This is crazy but, I only use my fog lights when it is foggy. For the people that drive with them on all the time, I figured it was just foggy in their minds.
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  #20  
Old 01-26-2005
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I like them a lot when it's snowing. Sometimes in hard rain too. And I love'em on back, twisty roads. They add a lot to the close-in side to side visibility. Especially when modded and the high beams are on.. I actually find them of relatively little use when it's actually foggy!

My GF gets on my case when I use'em though. She drives a small car and claims that the fogs off 'big trucks' like mine always blind her. I actually think she doesn't mean fogs at all, but rather aftermarket off road and driving lamps instead.
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  #21  
Old 01-26-2005
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I've posted this before but I'll do it again, lol. These little tutorials get swallowed up.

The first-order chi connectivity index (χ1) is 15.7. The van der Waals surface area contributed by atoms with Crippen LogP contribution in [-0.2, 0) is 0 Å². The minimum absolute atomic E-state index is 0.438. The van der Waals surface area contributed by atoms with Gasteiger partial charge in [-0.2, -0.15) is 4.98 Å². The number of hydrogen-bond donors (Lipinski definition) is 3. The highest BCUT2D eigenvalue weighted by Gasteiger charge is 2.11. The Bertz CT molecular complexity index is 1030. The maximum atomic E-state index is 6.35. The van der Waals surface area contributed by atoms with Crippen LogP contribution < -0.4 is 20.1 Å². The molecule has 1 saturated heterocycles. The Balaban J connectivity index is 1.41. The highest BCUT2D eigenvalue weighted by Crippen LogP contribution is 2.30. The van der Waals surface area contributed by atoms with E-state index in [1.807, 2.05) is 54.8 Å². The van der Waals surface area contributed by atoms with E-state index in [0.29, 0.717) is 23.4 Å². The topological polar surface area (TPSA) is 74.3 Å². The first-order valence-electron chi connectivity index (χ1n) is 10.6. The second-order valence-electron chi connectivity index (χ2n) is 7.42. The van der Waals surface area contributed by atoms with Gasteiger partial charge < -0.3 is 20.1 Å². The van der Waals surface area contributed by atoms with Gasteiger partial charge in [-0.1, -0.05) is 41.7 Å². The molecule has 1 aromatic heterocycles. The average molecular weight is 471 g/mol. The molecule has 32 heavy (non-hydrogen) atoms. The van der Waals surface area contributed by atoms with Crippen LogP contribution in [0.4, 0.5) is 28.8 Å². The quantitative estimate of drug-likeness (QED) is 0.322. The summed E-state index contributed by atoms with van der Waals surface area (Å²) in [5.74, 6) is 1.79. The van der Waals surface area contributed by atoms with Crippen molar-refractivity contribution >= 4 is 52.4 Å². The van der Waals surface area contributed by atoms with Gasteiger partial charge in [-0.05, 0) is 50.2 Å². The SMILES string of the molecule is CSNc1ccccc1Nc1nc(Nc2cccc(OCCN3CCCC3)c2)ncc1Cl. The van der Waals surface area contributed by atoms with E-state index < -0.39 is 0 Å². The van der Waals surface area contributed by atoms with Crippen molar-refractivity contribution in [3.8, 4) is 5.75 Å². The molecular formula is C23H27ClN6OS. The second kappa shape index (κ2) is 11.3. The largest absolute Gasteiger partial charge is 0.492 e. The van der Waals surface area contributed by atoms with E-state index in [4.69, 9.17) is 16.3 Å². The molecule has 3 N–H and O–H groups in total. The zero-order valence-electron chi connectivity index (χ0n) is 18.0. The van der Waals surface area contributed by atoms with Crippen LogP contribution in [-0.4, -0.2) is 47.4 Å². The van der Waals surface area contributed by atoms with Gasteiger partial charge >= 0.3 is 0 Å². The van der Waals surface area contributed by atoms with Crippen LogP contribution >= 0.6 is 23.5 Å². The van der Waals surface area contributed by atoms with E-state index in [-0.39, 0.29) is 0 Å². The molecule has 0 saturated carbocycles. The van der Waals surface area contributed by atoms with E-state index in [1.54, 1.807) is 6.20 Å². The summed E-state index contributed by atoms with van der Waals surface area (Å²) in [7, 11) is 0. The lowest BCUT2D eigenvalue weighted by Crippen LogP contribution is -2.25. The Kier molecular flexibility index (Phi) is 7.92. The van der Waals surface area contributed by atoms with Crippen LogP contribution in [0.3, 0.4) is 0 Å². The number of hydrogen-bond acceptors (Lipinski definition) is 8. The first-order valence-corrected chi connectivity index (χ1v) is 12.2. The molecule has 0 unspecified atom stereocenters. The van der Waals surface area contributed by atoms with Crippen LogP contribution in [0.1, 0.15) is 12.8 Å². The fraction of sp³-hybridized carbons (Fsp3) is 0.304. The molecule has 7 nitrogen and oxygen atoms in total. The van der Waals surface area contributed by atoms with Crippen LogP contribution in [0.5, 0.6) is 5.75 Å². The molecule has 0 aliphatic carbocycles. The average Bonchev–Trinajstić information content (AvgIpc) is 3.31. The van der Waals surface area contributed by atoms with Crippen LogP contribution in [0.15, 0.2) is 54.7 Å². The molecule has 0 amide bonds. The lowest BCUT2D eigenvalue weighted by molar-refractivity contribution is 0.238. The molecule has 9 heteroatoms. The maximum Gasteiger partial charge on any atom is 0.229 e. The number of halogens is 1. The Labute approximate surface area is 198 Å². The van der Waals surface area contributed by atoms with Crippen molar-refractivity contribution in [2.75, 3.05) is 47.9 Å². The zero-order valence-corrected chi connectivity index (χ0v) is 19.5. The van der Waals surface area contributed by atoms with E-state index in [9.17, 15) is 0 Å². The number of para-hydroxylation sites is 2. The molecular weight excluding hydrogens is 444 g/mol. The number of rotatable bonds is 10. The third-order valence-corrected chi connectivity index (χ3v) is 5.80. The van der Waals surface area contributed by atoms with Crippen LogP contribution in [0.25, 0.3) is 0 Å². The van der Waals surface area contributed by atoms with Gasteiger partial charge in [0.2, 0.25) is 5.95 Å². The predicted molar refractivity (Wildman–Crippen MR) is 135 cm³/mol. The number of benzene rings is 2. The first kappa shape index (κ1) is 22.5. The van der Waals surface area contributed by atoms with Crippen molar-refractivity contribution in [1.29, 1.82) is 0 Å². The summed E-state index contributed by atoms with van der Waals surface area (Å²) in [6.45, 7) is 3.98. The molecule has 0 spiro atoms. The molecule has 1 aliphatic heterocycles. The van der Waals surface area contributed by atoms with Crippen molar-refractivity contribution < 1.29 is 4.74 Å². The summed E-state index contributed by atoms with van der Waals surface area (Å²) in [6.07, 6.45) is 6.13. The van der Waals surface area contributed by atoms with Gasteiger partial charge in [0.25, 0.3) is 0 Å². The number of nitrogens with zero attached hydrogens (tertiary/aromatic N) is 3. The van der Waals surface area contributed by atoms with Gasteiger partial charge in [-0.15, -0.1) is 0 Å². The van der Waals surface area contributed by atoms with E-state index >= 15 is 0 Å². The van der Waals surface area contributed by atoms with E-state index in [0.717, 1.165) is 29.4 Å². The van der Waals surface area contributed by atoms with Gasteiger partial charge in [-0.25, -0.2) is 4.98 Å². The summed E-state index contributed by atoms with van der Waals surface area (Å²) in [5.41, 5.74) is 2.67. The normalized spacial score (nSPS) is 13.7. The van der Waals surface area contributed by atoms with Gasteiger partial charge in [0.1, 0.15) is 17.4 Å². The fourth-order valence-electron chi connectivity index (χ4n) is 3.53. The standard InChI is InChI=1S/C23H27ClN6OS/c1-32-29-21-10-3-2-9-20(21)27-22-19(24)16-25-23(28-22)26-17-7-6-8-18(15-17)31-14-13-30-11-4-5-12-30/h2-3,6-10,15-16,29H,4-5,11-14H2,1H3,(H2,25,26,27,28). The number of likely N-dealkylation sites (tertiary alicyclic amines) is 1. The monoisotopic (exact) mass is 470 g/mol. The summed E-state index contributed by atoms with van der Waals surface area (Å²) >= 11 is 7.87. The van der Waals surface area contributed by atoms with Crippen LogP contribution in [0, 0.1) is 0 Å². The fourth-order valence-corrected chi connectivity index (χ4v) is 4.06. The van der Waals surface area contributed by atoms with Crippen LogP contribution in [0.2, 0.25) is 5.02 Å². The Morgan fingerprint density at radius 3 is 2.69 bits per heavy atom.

Basic Incandescent Bulbs

First, at one time, incandescent bulbs were "filled" with a vacuum (that is to say, no gas at all). The filament was heated to incandescent temperature, and over time ions were thrown off the filament creating vapor in the bulb, and plating the inside of the glass. You can see this phenomena in bulbs as they age -- they get blackened areas on the inside of the glass.

HID Lights

Gas discharge lighting is like a flash unit for a camera: a high voltage pulse (and like Dave said, a bit more than 12 volts -- like hundreds of volts) causes the gas to ionize. Such lamps have no filaments, just some electrodes. Voltage across the electrodes breaks down and ionizes the gas and it emits light. The color depends on the gas or mixture of gases. Basically, HID (high intensity discharge) lights are actually firing in very fast pulses and not actually continuously. The discharge of the electrical pulse through the gas creates high intensity light -- hence the name!

Modern Halogen Incandescents

Also some time ago, someone (and you can research it, I don't remember who that might have been) discovered that certain "noble" gases known as "halogens" had an interesting effect on incandescent filaments: the gas impeded the exit of the ions from the filament. Although the ions were produced, a high density of a neutral halogen gas would force the ion to quickly lose energy and recombine with the filament.